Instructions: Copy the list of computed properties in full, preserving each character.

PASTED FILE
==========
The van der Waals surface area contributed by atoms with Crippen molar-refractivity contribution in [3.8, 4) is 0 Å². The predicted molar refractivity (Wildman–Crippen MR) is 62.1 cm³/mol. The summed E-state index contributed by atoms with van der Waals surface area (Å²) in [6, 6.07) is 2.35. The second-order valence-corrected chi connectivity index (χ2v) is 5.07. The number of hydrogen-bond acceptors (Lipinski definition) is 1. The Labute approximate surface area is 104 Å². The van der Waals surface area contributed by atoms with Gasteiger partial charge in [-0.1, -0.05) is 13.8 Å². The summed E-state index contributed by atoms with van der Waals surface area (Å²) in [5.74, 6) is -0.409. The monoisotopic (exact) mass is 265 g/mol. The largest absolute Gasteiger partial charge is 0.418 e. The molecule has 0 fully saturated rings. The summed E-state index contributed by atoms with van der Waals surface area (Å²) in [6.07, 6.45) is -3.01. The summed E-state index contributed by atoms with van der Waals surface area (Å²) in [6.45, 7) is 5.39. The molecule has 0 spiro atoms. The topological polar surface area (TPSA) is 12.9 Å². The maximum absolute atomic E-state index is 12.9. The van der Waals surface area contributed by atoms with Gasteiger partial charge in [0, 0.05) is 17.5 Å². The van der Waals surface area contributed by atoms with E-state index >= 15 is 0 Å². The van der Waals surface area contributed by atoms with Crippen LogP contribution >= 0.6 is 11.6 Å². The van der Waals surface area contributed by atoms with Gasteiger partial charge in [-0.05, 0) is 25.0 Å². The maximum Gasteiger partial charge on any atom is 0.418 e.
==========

The van der Waals surface area contributed by atoms with Crippen molar-refractivity contribution in [3.8, 4) is 0 Å². The predicted molar refractivity (Wildman–Crippen MR) is 62.1 cm³/mol. The summed E-state index contributed by atoms with van der Waals surface area (Å²) in [6, 6.07) is 2.35. The second-order valence-corrected chi connectivity index (χ2v) is 5.07. The number of hydrogen-bond acceptors (Lipinski definition) is 1. The Labute approximate surface area is 104 Å². The van der Waals surface area contributed by atoms with Gasteiger partial charge in [-0.1, -0.05) is 13.8 Å². The summed E-state index contributed by atoms with van der Waals surface area (Å²) in [5.74, 6) is -0.409. The monoisotopic (exact) mass is 265 g/mol. The largest absolute Gasteiger partial charge is 0.418 e. The molecule has 0 fully saturated rings. The summed E-state index contributed by atoms with van der Waals surface area (Å²) in [6.07, 6.45) is -3.01. The summed E-state index contributed by atoms with van der Waals surface area (Å²) in [6.45, 7) is 5.39. The molecule has 0 spiro atoms. The topological polar surface area (TPSA) is 12.9 Å². The maximum absolute atomic E-state index is 12.9. The van der Waals surface area contributed by atoms with Gasteiger partial charge in [0, 0.05) is 17.5 Å². The van der Waals surface area contributed by atoms with E-state index >= 15 is 0 Å². The van der Waals surface area contributed by atoms with Crippen LogP contribution >= 0.6 is 11.6 Å². The van der Waals surface area contributed by atoms with Gasteiger partial charge in [-0.05, 0) is 25.0 Å². The maximum Gasteiger partial charge on any atom is 0.418 e.